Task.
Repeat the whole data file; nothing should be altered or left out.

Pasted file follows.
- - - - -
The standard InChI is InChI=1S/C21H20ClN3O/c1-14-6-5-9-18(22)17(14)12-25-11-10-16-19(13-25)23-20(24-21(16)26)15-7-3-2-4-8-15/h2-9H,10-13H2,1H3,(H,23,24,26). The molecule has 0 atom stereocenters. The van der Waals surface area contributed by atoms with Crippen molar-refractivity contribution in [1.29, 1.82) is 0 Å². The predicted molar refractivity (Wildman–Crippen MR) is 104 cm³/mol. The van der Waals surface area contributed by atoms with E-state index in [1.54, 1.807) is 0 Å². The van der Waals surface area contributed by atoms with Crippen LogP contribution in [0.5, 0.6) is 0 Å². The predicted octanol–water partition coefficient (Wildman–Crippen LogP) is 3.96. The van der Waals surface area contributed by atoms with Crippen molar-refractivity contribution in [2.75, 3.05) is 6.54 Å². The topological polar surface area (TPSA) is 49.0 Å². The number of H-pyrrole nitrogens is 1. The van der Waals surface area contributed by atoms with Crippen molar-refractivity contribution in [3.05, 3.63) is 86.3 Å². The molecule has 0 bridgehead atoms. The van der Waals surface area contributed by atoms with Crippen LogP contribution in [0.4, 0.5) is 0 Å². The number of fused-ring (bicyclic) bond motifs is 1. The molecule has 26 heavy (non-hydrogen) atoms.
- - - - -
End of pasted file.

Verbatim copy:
The standard InChI is InChI=1S/C21H20ClN3O/c1-14-6-5-9-18(22)17(14)12-25-11-10-16-19(13-25)23-20(24-21(16)26)15-7-3-2-4-8-15/h2-9H,10-13H2,1H3,(H,23,24,26). The molecule has 0 atom stereocenters. The van der Waals surface area contributed by atoms with Crippen molar-refractivity contribution in [1.29, 1.82) is 0 Å². The predicted molar refractivity (Wildman–Crippen MR) is 104 cm³/mol. The van der Waals surface area contributed by atoms with E-state index in [1.54, 1.807) is 0 Å². The van der Waals surface area contributed by atoms with Crippen LogP contribution in [0.5, 0.6) is 0 Å². The predicted octanol–water partition coefficient (Wildman–Crippen LogP) is 3.96. The van der Waals surface area contributed by atoms with Crippen molar-refractivity contribution in [2.75, 3.05) is 6.54 Å². The topological polar surface area (TPSA) is 49.0 Å². The number of H-pyrrole nitrogens is 1. The van der Waals surface area contributed by atoms with Crippen molar-refractivity contribution in [3.05, 3.63) is 86.3 Å². The molecule has 0 bridgehead atoms. The van der Waals surface area contributed by atoms with Crippen LogP contribution in [0.4, 0.5) is 0 Å². The number of fused-ring (bicyclic) bond motifs is 1. The molecule has 26 heavy (non-hydrogen) atoms.